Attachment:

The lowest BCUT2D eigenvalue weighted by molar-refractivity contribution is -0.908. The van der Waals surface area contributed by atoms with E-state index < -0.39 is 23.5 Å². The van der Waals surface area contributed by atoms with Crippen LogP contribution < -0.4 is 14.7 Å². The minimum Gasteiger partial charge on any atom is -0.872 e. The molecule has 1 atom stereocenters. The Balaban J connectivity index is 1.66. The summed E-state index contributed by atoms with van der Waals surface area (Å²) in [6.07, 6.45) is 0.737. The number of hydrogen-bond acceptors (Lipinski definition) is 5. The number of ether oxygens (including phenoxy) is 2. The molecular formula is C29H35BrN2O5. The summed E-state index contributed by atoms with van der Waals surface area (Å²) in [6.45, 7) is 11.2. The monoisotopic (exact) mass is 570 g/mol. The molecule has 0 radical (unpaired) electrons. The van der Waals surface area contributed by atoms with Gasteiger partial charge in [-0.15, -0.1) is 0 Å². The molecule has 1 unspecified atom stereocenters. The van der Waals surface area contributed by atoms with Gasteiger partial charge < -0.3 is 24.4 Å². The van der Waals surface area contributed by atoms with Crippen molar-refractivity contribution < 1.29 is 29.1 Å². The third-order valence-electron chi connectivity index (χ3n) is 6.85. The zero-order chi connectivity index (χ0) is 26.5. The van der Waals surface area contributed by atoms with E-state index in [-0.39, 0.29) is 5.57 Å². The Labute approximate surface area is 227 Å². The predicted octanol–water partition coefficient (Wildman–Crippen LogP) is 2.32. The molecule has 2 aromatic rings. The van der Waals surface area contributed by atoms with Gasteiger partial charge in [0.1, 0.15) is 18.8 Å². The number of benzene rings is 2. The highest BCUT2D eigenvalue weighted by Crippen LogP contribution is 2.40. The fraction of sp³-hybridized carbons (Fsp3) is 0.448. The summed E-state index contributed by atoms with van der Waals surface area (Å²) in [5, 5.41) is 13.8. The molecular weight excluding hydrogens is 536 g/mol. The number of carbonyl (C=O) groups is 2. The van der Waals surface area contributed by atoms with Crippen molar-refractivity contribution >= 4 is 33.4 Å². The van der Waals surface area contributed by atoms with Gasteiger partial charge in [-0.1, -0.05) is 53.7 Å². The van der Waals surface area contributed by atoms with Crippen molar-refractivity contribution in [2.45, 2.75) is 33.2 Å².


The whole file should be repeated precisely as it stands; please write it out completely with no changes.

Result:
The lowest BCUT2D eigenvalue weighted by molar-refractivity contribution is -0.908. The van der Waals surface area contributed by atoms with E-state index < -0.39 is 23.5 Å². The van der Waals surface area contributed by atoms with Crippen LogP contribution < -0.4 is 14.7 Å². The minimum Gasteiger partial charge on any atom is -0.872 e. The molecule has 1 atom stereocenters. The Balaban J connectivity index is 1.66. The summed E-state index contributed by atoms with van der Waals surface area (Å²) in [6.07, 6.45) is 0.737. The number of hydrogen-bond acceptors (Lipinski definition) is 5. The number of ether oxygens (including phenoxy) is 2. The molecular formula is C29H35BrN2O5. The summed E-state index contributed by atoms with van der Waals surface area (Å²) in [6.45, 7) is 11.2. The monoisotopic (exact) mass is 570 g/mol. The molecule has 0 radical (unpaired) electrons. The van der Waals surface area contributed by atoms with Gasteiger partial charge in [-0.15, -0.1) is 0 Å². The molecule has 1 unspecified atom stereocenters. The van der Waals surface area contributed by atoms with Gasteiger partial charge < -0.3 is 24.4 Å². The van der Waals surface area contributed by atoms with Crippen molar-refractivity contribution < 1.29 is 29.1 Å². The third-order valence-electron chi connectivity index (χ3n) is 6.85. The zero-order chi connectivity index (χ0) is 26.5. The van der Waals surface area contributed by atoms with E-state index in [-0.39, 0.29) is 5.57 Å². The Labute approximate surface area is 227 Å². The predicted octanol–water partition coefficient (Wildman–Crippen LogP) is 2.32. The molecule has 2 aromatic rings. The van der Waals surface area contributed by atoms with Gasteiger partial charge in [0.1, 0.15) is 18.8 Å². The number of benzene rings is 2. The highest BCUT2D eigenvalue weighted by Crippen LogP contribution is 2.40. The fraction of sp³-hybridized carbons (Fsp3) is 0.448. The summed E-state index contributed by atoms with van der Waals surface area (Å²) in [5, 5.41) is 13.8. The molecular weight excluding hydrogens is 536 g/mol. The number of carbonyl (C=O) groups is 2. The van der Waals surface area contributed by atoms with Crippen molar-refractivity contribution >= 4 is 33.4 Å². The van der Waals surface area contributed by atoms with Gasteiger partial charge in [-0.1, -0.05) is 53.7 Å². The van der Waals surface area contributed by atoms with Crippen molar-refractivity contribution in [2.45, 2.75) is 33.2 Å².